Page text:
Windows 8: Time to Upgrade?

By Joseph Moran | Posted July 16, 2012

After two generally well-received public beta releases of Windows 8 this past spring, Microsoft has confirmed that the next version of Windows should be locked down by early August, with general availability expected by late October.

Of course, with each new version of Windows, an inevitable question arises—should you plan to upgrade your small business IT, or should you stay on the sidelines for a while? While there’s no simple answer to that question, here are several good reasons to embrace Windows 8 upon its release, along with one more reason (and it’s a big one) to consider standing pat for a while.

The Clock is Ticking on Windows XP

If your business is one of the many still creaking along with Windows XP, your day of reckoning is close at hand. Microsoft’s support for Windows XP will end in less than two years—on April 8, 2014, to be exact—which means no more security fixes, new drivers or other updates after that date.

But forget about 2014—by the time Windows 8 launches this fall, Windows XP will already be more than 11 years old, which probably makes it the oldest piece of technology your business is running. Windows 8 represents a good opportunity to (finally) bring your PCs into the 21st century.

Anti-Virus Built-in to Windows 8

Although the built-in Windows Defender software that comes with both Windows 7 and Vista provides spyware protection, it doesn’t guard against viruses, which is why supplementing it with separate anti-virus software is a must.


Windows 8 Defender

Figure 1: Windows 8 comes with Windows Defender, which unlike previous versions of Windows, includes anti-virus protection.

By contrast, the Windows Defender that ships with Windows 8 offers the same full-fledged virus and malware protection you get with Microsoft’s well-regarded Microsoft Security Essentials (MSE), without the need to download or install additional anti-virus software. (Plus, it’s truly free, because although MSE is free to download for personal use, the license agreement limits its use by small businesses to a maximum of 10 PCs.)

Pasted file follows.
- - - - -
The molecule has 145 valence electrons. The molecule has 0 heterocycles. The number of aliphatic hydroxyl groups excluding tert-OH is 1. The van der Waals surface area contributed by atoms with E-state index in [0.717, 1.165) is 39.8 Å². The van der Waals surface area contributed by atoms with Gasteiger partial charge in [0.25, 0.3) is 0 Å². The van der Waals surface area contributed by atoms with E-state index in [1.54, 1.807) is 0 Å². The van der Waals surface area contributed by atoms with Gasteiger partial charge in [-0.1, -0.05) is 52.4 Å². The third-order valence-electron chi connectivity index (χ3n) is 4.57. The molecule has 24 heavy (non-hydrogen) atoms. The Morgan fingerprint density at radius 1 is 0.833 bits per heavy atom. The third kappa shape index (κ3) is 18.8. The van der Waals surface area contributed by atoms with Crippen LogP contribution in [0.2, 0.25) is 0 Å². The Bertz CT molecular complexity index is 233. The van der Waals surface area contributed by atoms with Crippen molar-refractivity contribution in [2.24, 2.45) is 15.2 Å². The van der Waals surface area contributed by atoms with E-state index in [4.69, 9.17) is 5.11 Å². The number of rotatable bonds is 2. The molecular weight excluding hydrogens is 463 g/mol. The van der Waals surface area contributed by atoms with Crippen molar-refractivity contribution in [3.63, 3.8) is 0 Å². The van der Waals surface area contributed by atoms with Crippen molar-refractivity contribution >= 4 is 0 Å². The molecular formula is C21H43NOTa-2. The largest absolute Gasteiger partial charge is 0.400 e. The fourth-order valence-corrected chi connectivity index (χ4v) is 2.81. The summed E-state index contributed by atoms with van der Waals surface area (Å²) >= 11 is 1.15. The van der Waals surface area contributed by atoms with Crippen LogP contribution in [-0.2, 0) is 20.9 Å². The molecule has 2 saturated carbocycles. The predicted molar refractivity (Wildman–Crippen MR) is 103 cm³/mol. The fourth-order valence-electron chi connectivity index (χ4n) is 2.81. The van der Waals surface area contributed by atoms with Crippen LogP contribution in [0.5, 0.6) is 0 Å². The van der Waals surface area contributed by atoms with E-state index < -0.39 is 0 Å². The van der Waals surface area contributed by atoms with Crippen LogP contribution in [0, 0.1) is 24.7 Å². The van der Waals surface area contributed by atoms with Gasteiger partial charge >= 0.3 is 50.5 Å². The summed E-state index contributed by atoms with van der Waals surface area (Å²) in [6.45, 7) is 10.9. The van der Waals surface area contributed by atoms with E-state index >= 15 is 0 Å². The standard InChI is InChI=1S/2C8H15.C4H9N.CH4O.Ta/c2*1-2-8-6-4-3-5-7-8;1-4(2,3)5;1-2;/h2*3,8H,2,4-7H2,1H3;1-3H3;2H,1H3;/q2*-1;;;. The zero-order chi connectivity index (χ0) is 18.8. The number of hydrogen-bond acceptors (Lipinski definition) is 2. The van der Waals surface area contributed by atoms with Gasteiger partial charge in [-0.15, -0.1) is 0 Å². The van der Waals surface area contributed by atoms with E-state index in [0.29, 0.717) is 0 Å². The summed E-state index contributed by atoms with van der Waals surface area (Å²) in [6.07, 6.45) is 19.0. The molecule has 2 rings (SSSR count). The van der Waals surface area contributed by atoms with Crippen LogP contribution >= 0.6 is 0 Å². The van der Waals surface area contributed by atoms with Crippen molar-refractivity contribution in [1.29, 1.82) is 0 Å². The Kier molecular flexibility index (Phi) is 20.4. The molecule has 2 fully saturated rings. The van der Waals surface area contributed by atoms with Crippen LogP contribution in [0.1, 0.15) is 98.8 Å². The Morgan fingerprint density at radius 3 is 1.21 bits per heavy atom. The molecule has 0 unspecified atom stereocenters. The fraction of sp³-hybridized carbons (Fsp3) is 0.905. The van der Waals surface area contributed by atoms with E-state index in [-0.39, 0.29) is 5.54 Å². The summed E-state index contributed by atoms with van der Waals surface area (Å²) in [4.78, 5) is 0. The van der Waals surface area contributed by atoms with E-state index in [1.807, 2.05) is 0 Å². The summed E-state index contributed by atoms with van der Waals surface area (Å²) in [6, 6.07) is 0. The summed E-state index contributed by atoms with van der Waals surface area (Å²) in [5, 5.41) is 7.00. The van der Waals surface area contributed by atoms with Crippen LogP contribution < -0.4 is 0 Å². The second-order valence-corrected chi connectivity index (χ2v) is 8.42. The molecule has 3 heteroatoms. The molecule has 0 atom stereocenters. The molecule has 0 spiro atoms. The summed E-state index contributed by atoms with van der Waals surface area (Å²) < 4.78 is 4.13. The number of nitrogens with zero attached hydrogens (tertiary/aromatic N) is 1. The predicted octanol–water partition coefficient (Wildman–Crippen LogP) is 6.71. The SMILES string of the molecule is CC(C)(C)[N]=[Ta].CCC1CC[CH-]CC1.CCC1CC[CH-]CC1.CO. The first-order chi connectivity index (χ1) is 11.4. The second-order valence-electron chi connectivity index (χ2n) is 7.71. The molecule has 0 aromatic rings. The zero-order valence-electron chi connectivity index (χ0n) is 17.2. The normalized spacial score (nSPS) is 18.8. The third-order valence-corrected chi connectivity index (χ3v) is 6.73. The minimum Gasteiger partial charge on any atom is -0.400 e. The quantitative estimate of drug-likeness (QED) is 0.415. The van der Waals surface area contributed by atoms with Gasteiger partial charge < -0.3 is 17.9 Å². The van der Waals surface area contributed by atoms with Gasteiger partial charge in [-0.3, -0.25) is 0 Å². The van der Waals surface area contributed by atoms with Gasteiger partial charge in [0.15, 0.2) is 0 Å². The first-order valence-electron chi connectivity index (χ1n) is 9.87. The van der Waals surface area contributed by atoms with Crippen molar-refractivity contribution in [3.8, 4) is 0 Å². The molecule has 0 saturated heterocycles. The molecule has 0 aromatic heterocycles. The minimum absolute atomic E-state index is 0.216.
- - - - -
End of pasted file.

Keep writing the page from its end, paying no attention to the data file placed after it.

You Can Upgrade Cheap—If You Act Fast

Microsoft hasn’t announced official Windows 8 pricing yet, but upgrading to the latest version of Windows typically costs anywhere from $100 to $200. Thanks to an upcoming Microsoft promotion, though, you can get Windows 8 for a fraction that if you act quickly.

That’s because from the date of the Windows 8 launch until January 31st, 2013, any PC running Windows 7, Windows Vista, or Windows XP will be eligible to download a Windows 8 Pro upgrade for a mere $40. (The packaged retail DVD version of the upgrade will be available at a still highly-discounted price of $70.)  

What’s notable about this upgrade promotion—aside from the low price—is that you don’t have to be currently running a Professional/Business version of Windows 7, Vista, or XP to qualify. Even if you have one of the consumer (i.e. Home) versions of Windows, you can still upgrade to the more feature-laden and business-centric Windows 8 Pro for forty bucks.

Better Mobility with Windows to Go

Businesses that opt for Windows 8 Enterprise (only available through Microsoft’s Software Assurance volume licensing program) can avail themselves of Windows to Go, a feature that enables a self-contained, secure and customizable Windows 8 environment to run on a portable USB flash drive.

Windows to Go can be extremely useful in a number of different scenarios, from allowing contract and remote workers to access corporate applications and data from personal PCs (rather than having to issue them company-owned hardware), to giving in-office workers greater mobility by not tying them down to a particular PC.



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